The surrounding fibrous stroma was scant compared with that of conventional invasive ductal adenocarcinoma of the pancreas. No evidence of spindle cells, sarcomatoid or osteoid changes. The transition between adenocarcinoma and undifferentiated components was not observed. Immunohistochemically, most neoplastic cells were positive for IMP3 and mCEA, EMA and pancytokeratin were negative. Other markers like Synaptopyhsin, chromogranin, CD 56, CD20, LCA, CD30, SALL4, s-100, HMB-45 and CA 19.9 were also negative in the tumor cells ruling out other differentials of Neuroendocrine tumor, Lymphoma, Germ cell tumour and Melanoma respectively. Focal macrophages show immunoreactive for LCA and CD68. The final diagnosis was an undifferentiated carcinoma of the pancreas. However, osteoclastic-like giants cells or sarcomatoid or osteoid change not identified in our case [4]. Undifferentiated carcinoma of pancreas with/without osteoclast- like giant cells is a rare epithelial neoplasm composed of pleomorphic mononuclear cells showing no glandular structure or other features to indicate a definite differentiation. The histogenesis of these cellular populations remains unclear. Some authors favoring mesenchymalorigin, and others favoring epithelial origin. In a study was showed that UC-OGC’s are variants of Pancreatic Ductal Carcinoma (PDC) due to the presence of shared mutations in KRAS and other critical tumor suppressor genes commonly associated with PDC (TP53, CDKN2A and SMAD4) [5]. UCP is more common in middle and elderly patients. The average age is 63-65 years. Slight female prepondance noted. The clinical symptoms are atypical, and two-thirds of cases in the literature reported abdominal or back pain, one-third presented with painless jaundice5,8 and steatorrhea, and some other Seven of patients had elevated CA19.9 levels (range 41.26–392 â??U/mL) and 2/8 presented with elevated CEA (range 29.6–196 â??ng/mL). UCP is invasive and usually has a poor prognosis. In our case, patient was a 21 years old male UCP is more commonly to occur within the body and tail of the pancreas, account for about 70% of reported cases. In our case the mass was in the head of pancreas and radiologically, it was lobulated hypo enhancing mass with loss of fat planes whereas in adenocarcinoma of the pancreas which is uniformly hypo echoic and UCP commonly appears as a heterogeneous mass with distinct hyper- and hypo echoic regions [6]. On other hand, undifferentiated carcinoma pancreas with osteoclastic-like giant cells (UC-OGC) comprises of benign giant cells in a background of atypical pleomorphic mononuclear malignant cells. They are commonly considered to be of benign histiocytic origin and in our case, it is supported by occasional multinucleated giant cells shows lack of pleomorphism, and immunoreactivity with CD68. It is hypothesized that OGC recruitment is a result of chemotactic factors produced by neoplastic cells. These giant cells typically arranged in nodules, sheets or few are singly scattered and associated with areas of hemorrhage. They can fill and the OGC component can replace ducts within the pancreas and comprise the majority of the tumor and even resemble osteoclastoma pattern with less amounts of the malignant cells. One third of cases reported in the study had presence of metaplastic, mature bone tissue. Many of the cases in the study showed associated pancreatitis. OGC and pancreatic intraepithelial lesions were observed in 47% of the UC-OGC cases. In our case, osteoclastic like gaint cells or metaplastic or mature bone tissue had not identified. No evidence of pancreatic intraepithelial lesions or associated pancreatitis in our case [7-9]. UCP usually shows lymph-vascular and perineural invasion. Lymph-vascular invasion was present in 63% and Perineural invasion was present in 32% of cases as compared to 86% in PDCs (p<0.0001). However our case showed no evidence of lymph-vascular or perineural invasion. Found that lymph node metastasis in UC-OGC was less as compared to PDC. It was present in 23% of cases of UC-OGC and 64% in PDC (P<0.0001) [10]. (Clexane).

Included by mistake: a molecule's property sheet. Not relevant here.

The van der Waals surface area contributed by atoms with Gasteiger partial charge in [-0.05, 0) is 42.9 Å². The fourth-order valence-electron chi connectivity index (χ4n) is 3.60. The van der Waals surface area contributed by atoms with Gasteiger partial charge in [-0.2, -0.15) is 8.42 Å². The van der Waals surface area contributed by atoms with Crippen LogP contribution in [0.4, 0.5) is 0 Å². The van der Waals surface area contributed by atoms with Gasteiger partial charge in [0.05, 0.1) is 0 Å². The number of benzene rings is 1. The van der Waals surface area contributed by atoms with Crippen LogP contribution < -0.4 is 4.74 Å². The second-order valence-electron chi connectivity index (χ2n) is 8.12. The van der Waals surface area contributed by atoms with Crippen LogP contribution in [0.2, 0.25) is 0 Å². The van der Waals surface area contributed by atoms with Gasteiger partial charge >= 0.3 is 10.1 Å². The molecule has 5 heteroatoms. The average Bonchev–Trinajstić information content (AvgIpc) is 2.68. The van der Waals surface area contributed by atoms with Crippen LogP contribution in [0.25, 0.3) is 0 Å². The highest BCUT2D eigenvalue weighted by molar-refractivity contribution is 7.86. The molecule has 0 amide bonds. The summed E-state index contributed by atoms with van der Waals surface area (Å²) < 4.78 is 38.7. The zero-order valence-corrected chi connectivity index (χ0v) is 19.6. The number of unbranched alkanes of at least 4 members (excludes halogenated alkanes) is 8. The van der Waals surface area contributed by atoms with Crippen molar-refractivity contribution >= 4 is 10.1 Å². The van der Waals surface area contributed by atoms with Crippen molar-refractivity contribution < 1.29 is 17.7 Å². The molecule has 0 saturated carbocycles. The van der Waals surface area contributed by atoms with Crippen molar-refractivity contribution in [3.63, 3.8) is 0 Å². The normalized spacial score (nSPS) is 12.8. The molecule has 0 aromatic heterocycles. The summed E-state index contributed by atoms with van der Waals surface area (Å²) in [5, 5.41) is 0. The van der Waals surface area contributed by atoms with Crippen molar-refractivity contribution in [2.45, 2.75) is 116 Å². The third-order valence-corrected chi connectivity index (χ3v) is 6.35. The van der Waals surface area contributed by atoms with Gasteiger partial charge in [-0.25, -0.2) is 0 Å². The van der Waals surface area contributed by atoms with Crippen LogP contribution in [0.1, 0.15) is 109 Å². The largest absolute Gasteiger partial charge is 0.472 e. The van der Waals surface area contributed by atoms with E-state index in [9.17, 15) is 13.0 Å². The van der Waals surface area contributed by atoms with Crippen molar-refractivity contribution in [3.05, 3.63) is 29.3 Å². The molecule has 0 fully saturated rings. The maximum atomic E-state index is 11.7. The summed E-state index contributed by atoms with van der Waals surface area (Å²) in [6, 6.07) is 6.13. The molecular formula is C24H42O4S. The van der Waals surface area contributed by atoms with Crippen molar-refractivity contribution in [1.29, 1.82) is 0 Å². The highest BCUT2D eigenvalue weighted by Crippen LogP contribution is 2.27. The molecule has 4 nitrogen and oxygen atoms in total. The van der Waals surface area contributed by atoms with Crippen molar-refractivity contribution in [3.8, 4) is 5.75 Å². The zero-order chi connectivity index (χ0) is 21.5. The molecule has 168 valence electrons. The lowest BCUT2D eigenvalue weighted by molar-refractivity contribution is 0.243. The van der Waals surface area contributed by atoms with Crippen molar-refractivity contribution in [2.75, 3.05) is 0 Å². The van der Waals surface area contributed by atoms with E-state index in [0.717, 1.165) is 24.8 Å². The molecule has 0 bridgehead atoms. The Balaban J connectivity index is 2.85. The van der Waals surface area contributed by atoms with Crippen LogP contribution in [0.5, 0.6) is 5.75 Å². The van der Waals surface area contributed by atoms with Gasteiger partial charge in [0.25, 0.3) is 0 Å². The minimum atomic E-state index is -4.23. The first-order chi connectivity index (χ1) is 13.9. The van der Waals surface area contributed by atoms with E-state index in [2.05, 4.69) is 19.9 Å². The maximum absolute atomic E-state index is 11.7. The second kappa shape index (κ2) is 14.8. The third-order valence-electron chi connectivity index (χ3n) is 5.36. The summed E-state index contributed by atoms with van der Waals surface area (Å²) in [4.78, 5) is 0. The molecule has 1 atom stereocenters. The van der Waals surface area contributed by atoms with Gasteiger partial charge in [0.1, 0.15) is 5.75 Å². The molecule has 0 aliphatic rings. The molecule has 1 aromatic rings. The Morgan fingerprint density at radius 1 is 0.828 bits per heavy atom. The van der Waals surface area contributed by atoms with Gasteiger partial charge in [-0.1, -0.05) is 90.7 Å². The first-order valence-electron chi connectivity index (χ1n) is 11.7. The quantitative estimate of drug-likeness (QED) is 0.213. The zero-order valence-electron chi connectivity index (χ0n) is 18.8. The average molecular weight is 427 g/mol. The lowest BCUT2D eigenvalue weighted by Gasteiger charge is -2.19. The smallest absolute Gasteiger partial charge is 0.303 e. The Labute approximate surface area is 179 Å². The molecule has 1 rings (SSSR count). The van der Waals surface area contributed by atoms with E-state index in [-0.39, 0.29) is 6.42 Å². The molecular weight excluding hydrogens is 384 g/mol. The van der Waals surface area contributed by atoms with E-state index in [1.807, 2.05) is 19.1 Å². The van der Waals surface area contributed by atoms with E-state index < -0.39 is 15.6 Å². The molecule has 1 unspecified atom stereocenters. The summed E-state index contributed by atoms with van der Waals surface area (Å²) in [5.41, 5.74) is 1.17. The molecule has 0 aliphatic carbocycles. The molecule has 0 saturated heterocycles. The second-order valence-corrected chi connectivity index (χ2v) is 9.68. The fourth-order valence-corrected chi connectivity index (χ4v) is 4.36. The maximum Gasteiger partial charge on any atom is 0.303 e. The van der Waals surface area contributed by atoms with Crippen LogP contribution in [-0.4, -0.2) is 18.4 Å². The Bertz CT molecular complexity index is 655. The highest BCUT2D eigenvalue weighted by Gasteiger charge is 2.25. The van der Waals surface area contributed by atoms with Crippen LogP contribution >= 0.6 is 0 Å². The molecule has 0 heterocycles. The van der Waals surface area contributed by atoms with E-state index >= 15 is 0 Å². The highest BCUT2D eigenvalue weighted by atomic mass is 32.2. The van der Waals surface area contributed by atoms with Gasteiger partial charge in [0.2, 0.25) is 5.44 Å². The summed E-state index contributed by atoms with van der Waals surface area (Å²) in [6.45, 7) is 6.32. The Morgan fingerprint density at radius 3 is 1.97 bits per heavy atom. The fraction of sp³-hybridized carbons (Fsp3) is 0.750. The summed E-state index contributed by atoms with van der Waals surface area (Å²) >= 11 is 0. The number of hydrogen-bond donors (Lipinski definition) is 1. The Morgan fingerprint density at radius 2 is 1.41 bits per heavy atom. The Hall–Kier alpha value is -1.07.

In reported cases, cytokeratin-positive ductal structures have been reported to comprise 5% to 80% of the tumor. Our case was characterized by atypical pleomorphic cells shows immunoreactivity with IMP3 and negative PANCK, EMA, mCEA, CA19.9. LCA, CD20, CD30 and SALL4 negative rules out Lymphoma and Germ cell tumour. Other differentials diagnosis includes Neuroendocrine tumor and Melanoma and ruled out with negative Synaptophysin, Chromogranin, CD56, S- 100 and HMB-45 respectively. Occasional giant cells were immunoreactive for CD68 and LCA. The differential diagnosis of pancreatic undifferentiated carcinoma with osteoclast-like giant cells includes cystic lesions, such as pancreatic cystadenomas, cystadenocarcinomas, serous and mucinous cystic tumors, and pancreatic pseudocysts, and solid pancreatic tumors, such as ductal pancreatic carcinomas or neuroendocrine tumors. Because of the rarity of this tumor, it is difficult to determine a treatment modality and the treatment of choice is surgical resection, if possible.18 UC-OGC has a more favorable prognosis with a 5- year survival rate of 59.1% compared to 15.6% for PDC. Median survival in study was 7.7 years compared to 1.6 years in patients with PDCs (p<0.0009). Recent case reports on this disease suggest that outcomes are improving, although survival is very short for some patients.


Undifferentiated carcinoma of pancreas is a rarely encountered neoplasm. This tumor can display various clinical characteristics, and its histogenesis is controversial. It is important to differentiate UCP from other pancreatic malignancies due to the relative improvement in prognosis. Due to its rarity, therapeutic guidelines are limited. Further studies may help establish treatment modalities and possible molecular biomarkers. .